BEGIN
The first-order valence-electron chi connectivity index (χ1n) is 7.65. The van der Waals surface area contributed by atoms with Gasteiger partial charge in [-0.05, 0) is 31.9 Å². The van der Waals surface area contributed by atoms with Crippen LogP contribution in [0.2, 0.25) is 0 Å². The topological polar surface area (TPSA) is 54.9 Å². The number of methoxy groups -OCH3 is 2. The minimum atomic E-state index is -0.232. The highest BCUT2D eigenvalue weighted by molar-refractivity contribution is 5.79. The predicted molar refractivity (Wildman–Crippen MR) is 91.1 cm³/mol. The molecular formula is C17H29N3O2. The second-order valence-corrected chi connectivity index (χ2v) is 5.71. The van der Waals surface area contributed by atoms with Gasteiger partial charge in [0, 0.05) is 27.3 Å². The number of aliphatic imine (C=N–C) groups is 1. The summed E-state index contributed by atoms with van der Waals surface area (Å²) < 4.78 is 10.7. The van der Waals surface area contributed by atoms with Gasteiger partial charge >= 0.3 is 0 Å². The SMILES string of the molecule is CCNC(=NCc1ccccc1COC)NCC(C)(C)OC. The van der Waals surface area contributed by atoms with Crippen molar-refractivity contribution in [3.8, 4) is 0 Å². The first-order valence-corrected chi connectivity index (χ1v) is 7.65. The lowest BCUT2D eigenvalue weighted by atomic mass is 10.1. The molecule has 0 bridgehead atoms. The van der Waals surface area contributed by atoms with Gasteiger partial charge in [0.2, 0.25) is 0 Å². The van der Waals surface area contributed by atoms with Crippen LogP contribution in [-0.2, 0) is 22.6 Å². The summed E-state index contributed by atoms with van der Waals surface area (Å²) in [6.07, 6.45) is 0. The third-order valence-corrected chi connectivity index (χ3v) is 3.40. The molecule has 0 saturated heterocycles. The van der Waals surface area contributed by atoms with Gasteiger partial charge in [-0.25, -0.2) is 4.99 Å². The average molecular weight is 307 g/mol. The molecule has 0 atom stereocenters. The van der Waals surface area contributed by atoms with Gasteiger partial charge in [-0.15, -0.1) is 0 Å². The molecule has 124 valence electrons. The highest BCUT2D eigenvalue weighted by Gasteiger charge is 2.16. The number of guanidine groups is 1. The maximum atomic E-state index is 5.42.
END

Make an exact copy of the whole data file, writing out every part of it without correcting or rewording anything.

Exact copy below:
The first-order valence-electron chi connectivity index (χ1n) is 7.65. The van der Waals surface area contributed by atoms with Gasteiger partial charge in [-0.05, 0) is 31.9 Å². The van der Waals surface area contributed by atoms with Crippen LogP contribution in [0.2, 0.25) is 0 Å². The topological polar surface area (TPSA) is 54.9 Å². The number of methoxy groups -OCH3 is 2. The minimum atomic E-state index is -0.232. The highest BCUT2D eigenvalue weighted by molar-refractivity contribution is 5.79. The predicted molar refractivity (Wildman–Crippen MR) is 91.1 cm³/mol. The molecular formula is C17H29N3O2. The second-order valence-corrected chi connectivity index (χ2v) is 5.71. The van der Waals surface area contributed by atoms with Gasteiger partial charge in [0, 0.05) is 27.3 Å². The number of aliphatic imine (C=N–C) groups is 1. The summed E-state index contributed by atoms with van der Waals surface area (Å²) < 4.78 is 10.7. The van der Waals surface area contributed by atoms with Gasteiger partial charge >= 0.3 is 0 Å². The SMILES string of the molecule is CCNC(=NCc1ccccc1COC)NCC(C)(C)OC. The van der Waals surface area contributed by atoms with Crippen molar-refractivity contribution in [3.8, 4) is 0 Å². The first-order valence-corrected chi connectivity index (χ1v) is 7.65. The lowest BCUT2D eigenvalue weighted by atomic mass is 10.1. The molecule has 0 bridgehead atoms. The van der Waals surface area contributed by atoms with Gasteiger partial charge in [0.2, 0.25) is 0 Å². The van der Waals surface area contributed by atoms with Crippen LogP contribution in [-0.2, 0) is 22.6 Å². The summed E-state index contributed by atoms with van der Waals surface area (Å²) in [6.07, 6.45) is 0. The third-order valence-corrected chi connectivity index (χ3v) is 3.40. The molecule has 0 saturated heterocycles. The van der Waals surface area contributed by atoms with Gasteiger partial charge in [-0.25, -0.2) is 4.99 Å². The average molecular weight is 307 g/mol. The molecule has 0 atom stereocenters. The van der Waals surface area contributed by atoms with Gasteiger partial charge in [-0.15, -0.1) is 0 Å². The molecule has 124 valence electrons. The highest BCUT2D eigenvalue weighted by Gasteiger charge is 2.16. The number of guanidine groups is 1. The maximum atomic E-state index is 5.42.